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Pre-Combine Buzz - The 40 King Will Be ...?
Florida RB Chris Rainey
Florida RB Chris Rainey
CollegeFootballNews.com
Posted Feb 21, 2012


The king of the 40-yard dash and why running back is a dying position.

2012 NFL Combine Buzz

Part Three
 

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- 2011 Pre-Combine Buzz 
- Breaking Down the 2012 NFL Combine 

- Part One Ryan Tannehill, Justin Blackmon, & RGII's Height 
- Part Two The importance of Riley Reiff, DTs, & TEs  

Welcome to the 2012 Edition of Where Have All The Good Running Backs Gone?

2012 might be just like 2011. Another year, another bad draft of running backs.

To be fair, Ryan Williams and Mikel Leshoure were hurt and have yet to show what the can do, but no one broke out and looked like the next big thing from last year’s class with Mark Ingram underwhelming before getting injured, Shane Vereen a non-factor for the Patriots, and Daniel Thomas stepping aside for Reggie Bush in Miami. The knock on DeMarco Murray was his durability. He had an all-timer of a game, and got hurt.

The 2010 draft wasn’t exactly stellar for backs, either, with C.J. Spiller, Ryan Mathews, and Jahvid Best hardly worth the first round selections. No one from the later rounds – with the possible exception for James Starks helping Green Bay win a Super Bowl – stood out.

2009? Second-rounder LeSean McCoy has been far better than Knowshon Moreno, Donald Brown, and Chris Wells, and none of the 18 backs taken after McCoy, including Shonn Greene, were worth the pick in their respective spots.

2008 was the exception to the new rule, with Darren McFadden (1st round, fourth pick), Jonathan Stewart (1st round, 13th pick), Felix Jones (1st, 22nd), Rashard Mendenhall (1st, 23rd), Chris Johnson (1st, 24th), Matt Forte (2nd round), Ray Rice (2nd round), Jamaal Charles (3rd round), Tim Hightower (5th round), and Peyton Hillis (7th round), making it one of the best running back drafts ever.

The problem is that running backs just don’t matter anymore, and this year’s draft will show it.

Schemes matter. Offensive lines matter. Passing games matter. Running backs are interchangeable as long as they can block, catch out of the backfield, and be productive for 10-to-15 carries per game. Adrian Peterson will go to the Hall of Fame, and Minnesota is picking third in the draft. It takes a village.

Trent Richardson has the talent to be a legitimate top ten pick and a centerpiece of an offense, but he’s about it. There isn’t another first round talent on the board, but that doesn’t mean that someone like Virginia Tech’s David Wilson, Miami’s Lamar Miller, or Boise State’s Doug Martin can’t fly up the charts with a great workout, and that certainly doesn’t mean they can’t make an impact no matter where they’re drafted.

How many first round picks came up with 1,000-yard seasons last year for the team that drafted them? Four. Steven Jackson finished ninth overall, Ryan Mathews tenth, and Chris Johnson and Beanie Wells tied for 14th. That’s it, and the top six rushers were taken after the first round.

Since the 2001 draft, 31 running backs were taken in the first round. Out of that group, how many ran for more yards last year than Tim Tebow, who cranked out an almost evil 660 on the ground? 12. Out of those 12, how many did it for the team that drafted them? Eight. Jackson, Mathews, Johnson, Wells, Adrian Peterson, Rashard Mendenhall, DeAngelo Williams, and Jonathan Stewart.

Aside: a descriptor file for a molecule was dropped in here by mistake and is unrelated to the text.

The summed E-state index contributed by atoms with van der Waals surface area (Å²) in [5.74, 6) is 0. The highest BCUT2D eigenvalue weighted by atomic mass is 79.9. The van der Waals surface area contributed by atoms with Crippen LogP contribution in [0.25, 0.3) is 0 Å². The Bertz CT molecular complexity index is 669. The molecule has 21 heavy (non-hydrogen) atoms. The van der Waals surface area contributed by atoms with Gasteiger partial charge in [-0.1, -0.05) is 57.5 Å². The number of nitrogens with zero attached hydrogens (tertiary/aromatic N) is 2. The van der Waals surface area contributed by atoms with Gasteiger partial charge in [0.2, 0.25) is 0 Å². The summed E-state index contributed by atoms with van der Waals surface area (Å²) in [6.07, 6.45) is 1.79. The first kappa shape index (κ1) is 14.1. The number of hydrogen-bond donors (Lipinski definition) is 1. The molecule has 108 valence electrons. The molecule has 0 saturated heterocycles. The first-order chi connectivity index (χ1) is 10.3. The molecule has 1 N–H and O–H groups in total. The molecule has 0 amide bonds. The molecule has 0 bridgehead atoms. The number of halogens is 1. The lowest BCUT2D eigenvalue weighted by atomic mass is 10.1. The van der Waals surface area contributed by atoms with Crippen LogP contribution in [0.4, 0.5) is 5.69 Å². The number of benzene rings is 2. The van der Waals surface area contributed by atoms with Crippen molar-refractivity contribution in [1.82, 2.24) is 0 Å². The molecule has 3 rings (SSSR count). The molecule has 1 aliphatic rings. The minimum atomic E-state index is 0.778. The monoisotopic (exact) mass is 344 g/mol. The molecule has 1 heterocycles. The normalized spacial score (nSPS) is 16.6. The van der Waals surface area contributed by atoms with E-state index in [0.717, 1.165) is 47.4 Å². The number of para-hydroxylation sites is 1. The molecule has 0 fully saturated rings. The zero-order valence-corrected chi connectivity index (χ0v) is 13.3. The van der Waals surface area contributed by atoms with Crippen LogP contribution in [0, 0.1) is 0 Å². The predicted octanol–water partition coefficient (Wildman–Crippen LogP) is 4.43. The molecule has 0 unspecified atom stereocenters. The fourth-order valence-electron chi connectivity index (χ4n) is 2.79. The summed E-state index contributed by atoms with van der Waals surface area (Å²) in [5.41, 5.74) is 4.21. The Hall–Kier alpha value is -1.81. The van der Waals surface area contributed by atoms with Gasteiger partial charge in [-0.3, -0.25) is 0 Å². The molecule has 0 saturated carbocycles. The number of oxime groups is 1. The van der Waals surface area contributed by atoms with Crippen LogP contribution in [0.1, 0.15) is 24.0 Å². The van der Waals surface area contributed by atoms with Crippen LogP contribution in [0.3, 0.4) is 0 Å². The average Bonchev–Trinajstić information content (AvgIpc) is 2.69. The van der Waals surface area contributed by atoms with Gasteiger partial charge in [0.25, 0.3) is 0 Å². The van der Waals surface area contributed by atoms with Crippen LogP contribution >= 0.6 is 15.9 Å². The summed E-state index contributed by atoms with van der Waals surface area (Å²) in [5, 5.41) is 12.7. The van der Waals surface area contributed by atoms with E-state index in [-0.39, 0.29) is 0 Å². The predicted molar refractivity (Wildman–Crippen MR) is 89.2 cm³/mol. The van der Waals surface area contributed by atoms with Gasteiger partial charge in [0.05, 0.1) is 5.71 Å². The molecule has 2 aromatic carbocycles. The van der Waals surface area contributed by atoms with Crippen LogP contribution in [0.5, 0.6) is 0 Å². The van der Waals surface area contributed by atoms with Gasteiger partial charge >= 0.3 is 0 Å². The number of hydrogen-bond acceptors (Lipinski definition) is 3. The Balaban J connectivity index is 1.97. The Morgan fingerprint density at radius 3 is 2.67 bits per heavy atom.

Overall, how many of the top 50 running backs of last year were first round picks by the teams that drafted them? 12.

Go ahead and get excited about Richardson, but Indianapolis will be all about the other backs. The chances are good that one of them will end up being the leading rusher on your favorite team.

The 40 Star Will Be … ?

Everyone couldn’t wait to see Abilene Christian receiver Edmond Gates run the 40 last year, and he didn’t disappoint with a blinding 4.37. Miami took him in the fourth round, and he rewarded them with two catches for 19 yards.

The 40 is the marquee event at the Combine because it’s so easily measurable. The quickness drills mean more, and the interviews are really the most important part of the process, but if a mid-range prospect can fly up the rankings with a great run, and a top player, like Julio Jones of last year, can become a must-have with a big dash. And as Cleveland’s Joe Haden and Ohio State’s Malcolm Jenkins have proved, a disastrous 40 in Indy isn’t necessarily a sign that someone can’t play.

So who’s going to rip off the time everyone will be talking about? Who’ll be crowned Mr. Speedy when this is all done?

It would’ve been Florida running back Jeff Demps, but instead of preparing for Indy he’s training for the Olympics.

The odds-on favorite  to win the event would've been Utah State’s Michael Smith - a flash of lightning return prospect with 4.3.5 wheels - but he wasn't invited. That means Fresno State receiver Devon Wylie should be the star with a mid-4.3. Demps’ Florida teammate, Chris Rainey, will be in the hunt, but he’ll probably be just a shade slower than Wylie, as will NC State receiver T.J. Graham.

Baylor receiver Kendall Wright needs to be under 4.4. LSU’s Rueben Randle might hit the mark at 6-4 and over 200 pounds, while diminutive Wright has to show that he’s a true speed receiver. Anything outside of 4.45 will be disastrous.

There won’t be a Patrick Peterson 4.34 among the top corners. UTEP’s Antwon Blake is a sub-4.4 blazer, but he wasn’t invited to the Combine.

The most interesting 40 time could come from North Carolina’s Zach Brown, who holds the school record in the 60-meter dash. At around 6-3 and 230 pounds, he could be the fastest outside linebacker at the Combine by at last 0.2 seconds and is a threat to push the low 4.4s.

- Part One Ryan Tannehill, Justin Blackmon, & RGII's Height 
- Part Two The importance of Riley Reiff, DTs, & TEs